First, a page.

occurred on the near side of the field of play.
During training the instructor should shout out "OFFSIDE" followed by "OFFSIDE NEAR"
13: Substitution Required: To inform the centre Referee that a substitution is requested, raise the flag and
hold it horizontal above the face. Do not place the flag in front of the face. It should be held slightly to one
side to allow for unimpaired vision.
During training the instructor should shout out "SUBSTITUTE". On hearing this, the Assistant Referee
should make the signal, gain the attention of the centre Referee (the instructor) and then sprint to the
halfway line.

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Setting up the training: (is easy!)


To set up this training, the instructor (or an individual if no instructor is available) will need to find a maximum
60 metre long area. If a field of play touchline is not available put a marker (a coat or a cone etc.) at each
end of a 60-metre line. (You do not necessarily need a line.) Decide which end is the halfway line, and which
is the corner flag end of the field of play. (The distance between the markers can be adjusted downwards,
but should not be any longer than 60 metres.)
The time that the training takes is entirely up to you. You can make it as long or as short or as complex as
you like.
The aim is to firstly ensure that the Assistant Referees know the proper flag signals, and then get them to
demonstrate their knowledge by running 'up and down' to your instructions. Two important things to
remember: Firstly, the flag must always be in the hand that is nearest to the touchline. This way, the centre
Referee always has clear view (line of sight) of the unfurled flag. Secondly, when running, the flag should be
kept pointing downwards, and not pumped up and down like a steam train as you run along.
The instructor should stand inside the field of play (if this is available) facing the Assistant Referees, and will
assume the role of the centre Referee. To begin the training, a gentle warm-up period of jogging and
sprinting and pausing is recommended: For example, to begin the training, the instructor shouts
combinations of "RUN LEFT" : RUN RIGHT" : JOG LEFT" : JOG RIGHT" : SPRINT LEFT" : SPRINT
RIGHT" : PAUSE" : etc.
Once the warm-up period has been completed, the instructor can use a varied combination of all the 'shouts'
below:
"CORNER": "GOAL KICK": "ATTENTION REFEREE": "THROW-IN RIGHT": "THROW-IN LEFT":
"CRAB LEFT ": "CRAB RIGHT ":
"RUN LEFT" : "RUN RIGHT" : "JOG LEFT" : "JOG RIGHT" : "SPRINT LEFT" : "SPRINT RIGHT" :
PAUSE"
"OFFSIDE": "OFFSIDE FAR": "OFFSIDE CENTRE": "OFFSIDE NEAR": "SUBSTITUTE"

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Flag Tips:
1. When standing at the halfway line, and when play is in the other half of the field of play, Assistant
Referees should always hold their flag in the hand that is nearest to the halfway line. This ensures that when
play breaks back into their half, the Assistant Referee (when he turns to run down towards the corner flag)
will already have the flag in the correct hand facing inwards towards the centre Referee.
2. Never roll the flag up. Always have it unfurled, with as much of the flag's surface area visible to the centre
Referee. Keep the flag as motionless as possible whilst running.
3. When making the 'substitution' flag signal, do not hold it in front of your face. If you do, you may miss an
incident. Hold is slightly to one side of the face to allow you visibility.
4. When signalling for a goal kick (or a corner kick), hold the flag in the hand that is nearest to the goal line.
This will prevent you obscuring the centre Referee from your vision and will open up your body position so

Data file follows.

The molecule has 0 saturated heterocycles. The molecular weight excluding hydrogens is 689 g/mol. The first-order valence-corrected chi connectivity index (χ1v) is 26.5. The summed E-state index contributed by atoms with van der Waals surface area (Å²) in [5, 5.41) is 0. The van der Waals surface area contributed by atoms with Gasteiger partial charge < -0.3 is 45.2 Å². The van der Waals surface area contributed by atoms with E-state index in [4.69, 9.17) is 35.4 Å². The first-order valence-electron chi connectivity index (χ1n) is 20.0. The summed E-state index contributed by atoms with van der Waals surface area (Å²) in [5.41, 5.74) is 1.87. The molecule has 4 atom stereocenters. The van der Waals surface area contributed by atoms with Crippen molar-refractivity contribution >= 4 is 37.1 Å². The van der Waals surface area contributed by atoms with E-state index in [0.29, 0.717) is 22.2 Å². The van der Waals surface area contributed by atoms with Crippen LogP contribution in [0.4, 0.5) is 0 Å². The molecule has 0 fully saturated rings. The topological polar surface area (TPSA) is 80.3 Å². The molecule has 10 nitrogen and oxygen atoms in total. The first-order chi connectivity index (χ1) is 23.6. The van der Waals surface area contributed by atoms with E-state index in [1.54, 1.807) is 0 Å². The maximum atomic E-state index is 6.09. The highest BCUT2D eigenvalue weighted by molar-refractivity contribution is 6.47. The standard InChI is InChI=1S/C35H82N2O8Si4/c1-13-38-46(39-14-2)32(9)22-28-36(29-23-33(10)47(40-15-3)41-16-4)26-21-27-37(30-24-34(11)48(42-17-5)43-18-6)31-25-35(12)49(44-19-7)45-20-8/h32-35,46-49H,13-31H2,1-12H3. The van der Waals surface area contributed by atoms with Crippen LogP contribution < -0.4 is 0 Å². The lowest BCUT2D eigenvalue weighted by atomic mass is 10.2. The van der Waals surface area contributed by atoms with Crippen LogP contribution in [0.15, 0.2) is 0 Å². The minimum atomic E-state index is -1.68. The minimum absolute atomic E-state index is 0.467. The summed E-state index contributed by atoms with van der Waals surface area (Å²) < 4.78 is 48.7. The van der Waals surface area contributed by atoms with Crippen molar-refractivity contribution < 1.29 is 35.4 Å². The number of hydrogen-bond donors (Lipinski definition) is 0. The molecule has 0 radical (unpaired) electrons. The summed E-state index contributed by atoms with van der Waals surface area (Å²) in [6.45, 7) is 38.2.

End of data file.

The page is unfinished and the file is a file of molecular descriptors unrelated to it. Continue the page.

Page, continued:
that you are correctly facing towards the field of play. This will also give a greater eye contact line with the
centre Referee.
5. When signalling for a throw-in, use the correct hand. If the throw-in is to the right, use the right hand. If the
throw-in is to the left, use the left hand. DO NOT use the right hand to indicate a throw-into the left, and do
not use the left hand to indicate a throw-in to the right. In other words, do not cross your flag arm across your
chest, or turn your body unnecessarily when making signals.
6. Always hold the flag in the hand that is nearest to the field of play. This will enable the centre Referee to
view it easier. Whilst switching hands, keep your hands low.
7. When signalling, stop, face the field of play, stand erect and try to locate and make eye contact with the
centre Referee.
8. If the centre Referee acknowledges the flag, drop it immediately and continue to move with the ensuing
game.
9. Be sharp with the flag when you are raising it. When you bring it down, do it gracefully!
10. Assistant Referees must learn the correct flag signals, and use them properly.
11. Whenever the ball leaves the field of play, the flag signal of the Assistant Referee should show clearly
the correct restart and direction. In clear throw-in situations, the Assistant Referee can directly show the
direction (along the whole touch line). But if he has any doubt about the direction, the Assistant Referee
should simply raise his flag, make eye contact with the referee and follow the referees signal. On very tight
decisions, when the ball stays in play, a discreet hand signal could give valuable support to the Referee.12.
Whenever an Assistant Referee signals the ball out of the field of play (even if players continue to play the
ball) he must retain the signal until acknowledged by the Referee taking action.
13. When the ball enters a goal: To confirm a valid goal has been scored, an Assistant Referee should
display clear movement down the touchline towards the centre line. In borderline cases, this movement
should be clear (sprint) to be recognised by the Referee. To confirm a goal, the Assistant Referee should not
raise his flag. If in his opinion a goal has not been scored correctly, the Assistant Referee should stand still,
retaining any signal already given. The Referee may then choose to consult further if he needs additional
guidance.
14. An Assistant Referee must use a raised flag signal to advise the Referee that he has seen a foul